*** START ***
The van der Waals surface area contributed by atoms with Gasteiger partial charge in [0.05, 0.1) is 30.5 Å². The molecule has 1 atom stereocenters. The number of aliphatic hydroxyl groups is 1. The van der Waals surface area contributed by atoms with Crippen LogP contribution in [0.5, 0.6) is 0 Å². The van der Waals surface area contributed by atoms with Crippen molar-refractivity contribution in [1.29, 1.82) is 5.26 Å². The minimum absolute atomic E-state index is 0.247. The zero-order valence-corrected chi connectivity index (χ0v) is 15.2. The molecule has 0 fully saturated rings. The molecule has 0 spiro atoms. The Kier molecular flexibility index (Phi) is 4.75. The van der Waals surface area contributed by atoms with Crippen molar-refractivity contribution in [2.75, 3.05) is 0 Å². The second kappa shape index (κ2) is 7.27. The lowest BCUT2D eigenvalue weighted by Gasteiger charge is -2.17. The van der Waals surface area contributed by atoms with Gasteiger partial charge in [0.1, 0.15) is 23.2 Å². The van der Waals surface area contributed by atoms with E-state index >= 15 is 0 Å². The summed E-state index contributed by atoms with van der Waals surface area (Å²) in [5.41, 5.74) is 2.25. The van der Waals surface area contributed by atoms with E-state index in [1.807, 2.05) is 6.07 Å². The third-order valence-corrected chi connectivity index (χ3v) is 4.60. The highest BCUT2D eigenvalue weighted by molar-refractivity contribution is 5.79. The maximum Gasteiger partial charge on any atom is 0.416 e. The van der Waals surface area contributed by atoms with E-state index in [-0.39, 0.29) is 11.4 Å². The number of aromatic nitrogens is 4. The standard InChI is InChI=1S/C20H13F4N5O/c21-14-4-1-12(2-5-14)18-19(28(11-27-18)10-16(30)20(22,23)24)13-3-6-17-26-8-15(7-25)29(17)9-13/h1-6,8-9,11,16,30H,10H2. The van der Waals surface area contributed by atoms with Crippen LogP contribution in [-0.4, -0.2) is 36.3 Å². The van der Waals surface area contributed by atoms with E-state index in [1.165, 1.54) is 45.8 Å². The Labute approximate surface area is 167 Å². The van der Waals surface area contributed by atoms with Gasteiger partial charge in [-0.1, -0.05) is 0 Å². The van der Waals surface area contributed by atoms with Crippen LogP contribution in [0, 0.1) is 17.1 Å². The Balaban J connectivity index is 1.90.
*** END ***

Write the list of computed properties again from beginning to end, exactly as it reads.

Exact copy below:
The van der Waals surface area contributed by atoms with Gasteiger partial charge in [0.05, 0.1) is 30.5 Å². The molecule has 1 atom stereocenters. The number of aliphatic hydroxyl groups is 1. The van der Waals surface area contributed by atoms with Crippen LogP contribution in [0.5, 0.6) is 0 Å². The van der Waals surface area contributed by atoms with Crippen molar-refractivity contribution in [1.29, 1.82) is 5.26 Å². The minimum absolute atomic E-state index is 0.247. The zero-order valence-corrected chi connectivity index (χ0v) is 15.2. The molecule has 0 fully saturated rings. The molecule has 0 spiro atoms. The Kier molecular flexibility index (Phi) is 4.75. The van der Waals surface area contributed by atoms with Crippen molar-refractivity contribution in [2.75, 3.05) is 0 Å². The second kappa shape index (κ2) is 7.27. The lowest BCUT2D eigenvalue weighted by Gasteiger charge is -2.17. The van der Waals surface area contributed by atoms with Gasteiger partial charge in [0.1, 0.15) is 23.2 Å². The van der Waals surface area contributed by atoms with E-state index >= 15 is 0 Å². The summed E-state index contributed by atoms with van der Waals surface area (Å²) in [5.41, 5.74) is 2.25. The van der Waals surface area contributed by atoms with E-state index in [1.807, 2.05) is 6.07 Å². The third-order valence-corrected chi connectivity index (χ3v) is 4.60. The highest BCUT2D eigenvalue weighted by molar-refractivity contribution is 5.79. The maximum Gasteiger partial charge on any atom is 0.416 e. The van der Waals surface area contributed by atoms with E-state index in [-0.39, 0.29) is 11.4 Å². The number of aromatic nitrogens is 4. The standard InChI is InChI=1S/C20H13F4N5O/c21-14-4-1-12(2-5-14)18-19(28(11-27-18)10-16(30)20(22,23)24)13-3-6-17-26-8-15(7-25)29(17)9-13/h1-6,8-9,11,16,30H,10H2. The van der Waals surface area contributed by atoms with Crippen LogP contribution in [-0.4, -0.2) is 36.3 Å². The van der Waals surface area contributed by atoms with E-state index in [1.165, 1.54) is 45.8 Å². The Labute approximate surface area is 167 Å². The van der Waals surface area contributed by atoms with Gasteiger partial charge in [-0.1, -0.05) is 0 Å². The van der Waals surface area contributed by atoms with Crippen LogP contribution in [0, 0.1) is 17.1 Å². The Balaban J connectivity index is 1.90.